Mt Cheeseman

(2 routes)


-43.169254000000, 171.643524000000
K34 997 811
BW20 897 195
Reference Title Grade Length Quality Bolts Gone Natural pro Link to edit content
Grade 2 640 metres The skifield of “Mount Cheeseman” is actually on the south-east slopes of Mount Cockayne – a mountain named after Leonard Cockayne (1855-1934), a well-known Canterbury botanist and conservationist. Cheeseman is a friendly little skifield, with 2 T-bar lifts, snow groomers and an on-snow accommodation lodge, and it’s a good alternative to Mount Hutt when skiing from Christchurch. Cheeseman sell single T-bar ride tickets to the top of the skifield for a modest $5, giving good access to backcountry basins. There’s a backcountry avalanche risk advisory board at the top of the lifts. The large basin to the south of the ski area, in the headwaters of Tim’s Stream, is known as “Tarn Basin”, and is popular with skiers and boarders going out from the ski area. There are good turns to be had from the top of the lifts (1840m) all the way down to the 1500 metre level, or lower. Many people ski only as far as the frozen tarn at 1620 metre elevation, before returning to the ski area via a small col on the intervening ridge at 1760m. To head towards Olympus and the Ryton Valley, tour south-west 2½ km along the ridge to the peak of Mount Cheeseman itself (2030m) in 75 to 90 minutes. Beware of cornices that often form on the eastern side of this ridge. There’s a good run off point 1950 east down into Tarn Basin, and also a nice basin to the west (the headwaters of Hut Creek), which sees a lot less traffic than Tarn Basin. From the top of Mount Cheeseman itself, you look south-west into the undulating slopes of the upper Ryton Valley. Ski off the peak into the Ryton for 150 vertical metres, and then traverse to the skier’s right (west) to reach the central gully of the Ryton, which often holds lovely powder snow. This gully is a nice consistent 20º gradient down to flats at the 1420m level, i.e. a 600 vertical metre run from the top of Mt Cheeseman. 75-90 minutes skinning back to the top for another run down. You can spend a whole day here cutting fresh tracks and return to the Cheeseman ski area, or go on to the Mount Olympus ski area. To Mt Olympus ski area from the peak of Mount Cheeseman, it is easy travel west on the ridge towards spot elevation 1836, and then across a broad saddle and then a gradual 200 metre climb SW onto the north shoulder of Mount Olympus at about 2000m. Depending upon snow cover, it’s a ski traverse or it may be a walk on rocky slopes to get around to the west ridge of Mt Olympus, where snow slopes lead down to the upper basins of Mt Olympus ski area. (Windwhistle Winter Sports Club). 7½km or around 3 hours from skifield to skifield direct.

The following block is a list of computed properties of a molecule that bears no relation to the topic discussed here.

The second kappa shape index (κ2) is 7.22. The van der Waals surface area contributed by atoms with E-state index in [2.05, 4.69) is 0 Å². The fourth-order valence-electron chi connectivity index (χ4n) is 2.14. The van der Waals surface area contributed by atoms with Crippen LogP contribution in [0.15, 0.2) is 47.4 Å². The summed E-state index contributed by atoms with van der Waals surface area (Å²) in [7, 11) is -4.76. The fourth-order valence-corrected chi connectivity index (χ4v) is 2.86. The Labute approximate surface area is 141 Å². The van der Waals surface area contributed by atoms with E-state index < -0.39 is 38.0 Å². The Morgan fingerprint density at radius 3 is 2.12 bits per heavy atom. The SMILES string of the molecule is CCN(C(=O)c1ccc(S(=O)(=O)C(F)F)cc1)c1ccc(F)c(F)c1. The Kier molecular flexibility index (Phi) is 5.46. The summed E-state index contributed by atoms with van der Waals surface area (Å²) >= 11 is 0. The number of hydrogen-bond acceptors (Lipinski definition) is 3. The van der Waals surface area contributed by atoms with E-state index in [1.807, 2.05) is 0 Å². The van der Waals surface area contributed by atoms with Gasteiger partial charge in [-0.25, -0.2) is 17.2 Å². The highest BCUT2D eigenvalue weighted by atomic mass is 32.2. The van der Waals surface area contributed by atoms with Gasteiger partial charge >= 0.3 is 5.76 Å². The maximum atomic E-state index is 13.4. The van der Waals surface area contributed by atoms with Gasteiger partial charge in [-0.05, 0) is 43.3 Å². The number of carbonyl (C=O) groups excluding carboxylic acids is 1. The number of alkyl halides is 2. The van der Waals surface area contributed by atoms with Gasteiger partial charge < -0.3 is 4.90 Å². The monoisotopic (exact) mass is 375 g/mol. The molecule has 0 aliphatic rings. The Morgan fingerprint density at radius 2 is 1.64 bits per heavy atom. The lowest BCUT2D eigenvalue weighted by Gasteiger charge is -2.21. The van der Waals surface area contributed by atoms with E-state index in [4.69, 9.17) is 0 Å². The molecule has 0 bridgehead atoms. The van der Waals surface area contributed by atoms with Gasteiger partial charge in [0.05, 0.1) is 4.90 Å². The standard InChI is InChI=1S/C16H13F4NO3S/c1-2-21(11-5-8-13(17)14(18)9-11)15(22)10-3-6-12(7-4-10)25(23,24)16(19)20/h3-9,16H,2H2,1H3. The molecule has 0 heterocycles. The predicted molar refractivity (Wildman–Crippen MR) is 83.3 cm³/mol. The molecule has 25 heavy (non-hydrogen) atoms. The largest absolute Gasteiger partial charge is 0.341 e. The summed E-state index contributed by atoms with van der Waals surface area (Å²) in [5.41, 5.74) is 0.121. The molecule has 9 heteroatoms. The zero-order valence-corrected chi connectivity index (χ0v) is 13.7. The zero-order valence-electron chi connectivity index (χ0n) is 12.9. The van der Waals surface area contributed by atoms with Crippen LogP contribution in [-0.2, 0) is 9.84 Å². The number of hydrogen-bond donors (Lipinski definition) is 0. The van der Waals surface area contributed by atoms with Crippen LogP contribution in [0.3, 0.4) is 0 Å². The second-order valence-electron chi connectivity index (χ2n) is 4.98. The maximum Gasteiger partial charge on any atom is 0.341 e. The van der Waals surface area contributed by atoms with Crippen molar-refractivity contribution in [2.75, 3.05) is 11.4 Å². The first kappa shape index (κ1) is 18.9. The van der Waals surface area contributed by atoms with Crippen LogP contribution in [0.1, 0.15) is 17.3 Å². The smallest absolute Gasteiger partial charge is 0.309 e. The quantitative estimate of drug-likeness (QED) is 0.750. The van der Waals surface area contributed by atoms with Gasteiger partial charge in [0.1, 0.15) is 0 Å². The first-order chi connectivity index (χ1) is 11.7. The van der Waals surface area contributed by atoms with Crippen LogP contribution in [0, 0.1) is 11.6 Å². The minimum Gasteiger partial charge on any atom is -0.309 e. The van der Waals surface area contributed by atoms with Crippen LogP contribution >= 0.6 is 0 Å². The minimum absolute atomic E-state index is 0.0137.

Grade 2/3 900 metres The ridgeline immediately south of Mt Cheeseman has a few rocky outcrops which interrupt progress, so drop into the upper Ryton for 150 vertical metres or so and regain the ridge near point 1959. Continue south along the ridge crest to Mt Izard (2019m), and Mt Cloudsley (2107). From here to the summit of Mount Enys (2194m) the ridge is broader with easier travel. 8½km or around 3 to 4 hours from the peak of Mt Cheeseman to Mt Enys. Skiing off Mt Cheeseman to the south-east takes you into the headwaters of Waterfall Creek for a ski descent of 500 metres or more. Similar basins exist to the south-east of Mt Izard (Long Creek) and Mt Cloudsley (Whitewater Stream). The climb back to the ridge should be straightforward. The slopes on the western side of the range, facing into the lower Ryton Valley, are often wind-blasted free of snow, or melted by the heat of the sun, and are usually only worth skiing in good mid winter conditions. Best travel is along the ridgeline, and if necessary sidling on the eastern side.